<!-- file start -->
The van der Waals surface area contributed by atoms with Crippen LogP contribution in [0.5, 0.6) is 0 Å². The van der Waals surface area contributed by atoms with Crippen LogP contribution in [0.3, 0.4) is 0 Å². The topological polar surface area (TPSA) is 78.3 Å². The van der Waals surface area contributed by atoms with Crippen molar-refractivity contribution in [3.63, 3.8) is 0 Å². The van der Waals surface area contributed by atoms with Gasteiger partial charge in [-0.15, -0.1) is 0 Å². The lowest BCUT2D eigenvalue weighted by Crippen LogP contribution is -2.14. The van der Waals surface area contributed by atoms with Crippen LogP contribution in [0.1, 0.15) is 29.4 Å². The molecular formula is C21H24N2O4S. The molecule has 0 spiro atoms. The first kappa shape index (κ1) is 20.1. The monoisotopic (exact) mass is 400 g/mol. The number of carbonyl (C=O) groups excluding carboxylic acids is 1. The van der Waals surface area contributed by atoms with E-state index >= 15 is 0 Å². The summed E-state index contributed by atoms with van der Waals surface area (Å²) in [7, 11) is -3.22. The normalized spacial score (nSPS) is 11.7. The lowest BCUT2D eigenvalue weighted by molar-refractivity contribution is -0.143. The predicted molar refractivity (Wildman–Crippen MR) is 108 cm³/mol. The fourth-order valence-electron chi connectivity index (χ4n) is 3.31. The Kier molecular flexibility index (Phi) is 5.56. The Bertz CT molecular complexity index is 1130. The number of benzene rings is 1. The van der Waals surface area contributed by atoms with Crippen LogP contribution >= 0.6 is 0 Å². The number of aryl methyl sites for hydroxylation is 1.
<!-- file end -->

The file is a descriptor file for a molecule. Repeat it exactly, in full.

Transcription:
The van der Waals surface area contributed by atoms with Crippen LogP contribution in [0.5, 0.6) is 0 Å². The van der Waals surface area contributed by atoms with Crippen LogP contribution in [0.3, 0.4) is 0 Å². The topological polar surface area (TPSA) is 78.3 Å². The van der Waals surface area contributed by atoms with Crippen molar-refractivity contribution in [3.63, 3.8) is 0 Å². The van der Waals surface area contributed by atoms with Gasteiger partial charge in [-0.15, -0.1) is 0 Å². The lowest BCUT2D eigenvalue weighted by Crippen LogP contribution is -2.14. The van der Waals surface area contributed by atoms with Crippen LogP contribution in [0.1, 0.15) is 29.4 Å². The molecular formula is C21H24N2O4S. The molecule has 0 spiro atoms. The first kappa shape index (κ1) is 20.1. The monoisotopic (exact) mass is 400 g/mol. The number of carbonyl (C=O) groups excluding carboxylic acids is 1. The van der Waals surface area contributed by atoms with E-state index >= 15 is 0 Å². The summed E-state index contributed by atoms with van der Waals surface area (Å²) in [7, 11) is -3.22. The normalized spacial score (nSPS) is 11.7. The lowest BCUT2D eigenvalue weighted by molar-refractivity contribution is -0.143. The predicted molar refractivity (Wildman–Crippen MR) is 108 cm³/mol. The fourth-order valence-electron chi connectivity index (χ4n) is 3.31. The Kier molecular flexibility index (Phi) is 5.56. The Bertz CT molecular complexity index is 1130. The number of benzene rings is 1. The van der Waals surface area contributed by atoms with Crippen LogP contribution >= 0.6 is 0 Å². The number of aryl methyl sites for hydroxylation is 1.